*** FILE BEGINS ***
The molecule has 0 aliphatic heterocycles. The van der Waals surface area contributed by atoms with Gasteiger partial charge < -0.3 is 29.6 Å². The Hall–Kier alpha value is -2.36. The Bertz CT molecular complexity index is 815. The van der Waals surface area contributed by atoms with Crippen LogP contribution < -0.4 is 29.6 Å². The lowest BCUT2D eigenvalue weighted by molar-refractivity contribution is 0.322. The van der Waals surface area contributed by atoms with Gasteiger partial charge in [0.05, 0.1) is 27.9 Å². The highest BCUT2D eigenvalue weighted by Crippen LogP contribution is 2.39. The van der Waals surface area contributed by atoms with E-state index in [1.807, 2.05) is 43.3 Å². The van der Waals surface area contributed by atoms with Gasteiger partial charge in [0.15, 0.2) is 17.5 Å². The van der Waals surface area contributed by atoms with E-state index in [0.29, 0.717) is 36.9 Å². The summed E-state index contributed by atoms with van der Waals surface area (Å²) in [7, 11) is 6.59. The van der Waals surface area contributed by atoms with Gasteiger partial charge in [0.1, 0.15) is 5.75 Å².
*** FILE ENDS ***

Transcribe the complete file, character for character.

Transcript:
The molecule has 0 aliphatic heterocycles. The van der Waals surface area contributed by atoms with Gasteiger partial charge < -0.3 is 29.6 Å². The Hall–Kier alpha value is -2.36. The Bertz CT molecular complexity index is 815. The van der Waals surface area contributed by atoms with Crippen LogP contribution < -0.4 is 29.6 Å². The lowest BCUT2D eigenvalue weighted by molar-refractivity contribution is 0.322. The van der Waals surface area contributed by atoms with Gasteiger partial charge in [0.05, 0.1) is 27.9 Å². The highest BCUT2D eigenvalue weighted by Crippen LogP contribution is 2.39. The van der Waals surface area contributed by atoms with E-state index in [1.807, 2.05) is 43.3 Å². The van der Waals surface area contributed by atoms with Gasteiger partial charge in [0.15, 0.2) is 17.5 Å². The van der Waals surface area contributed by atoms with E-state index in [0.29, 0.717) is 36.9 Å². The summed E-state index contributed by atoms with van der Waals surface area (Å²) in [7, 11) is 6.59. The van der Waals surface area contributed by atoms with Gasteiger partial charge in [0.1, 0.15) is 5.75 Å².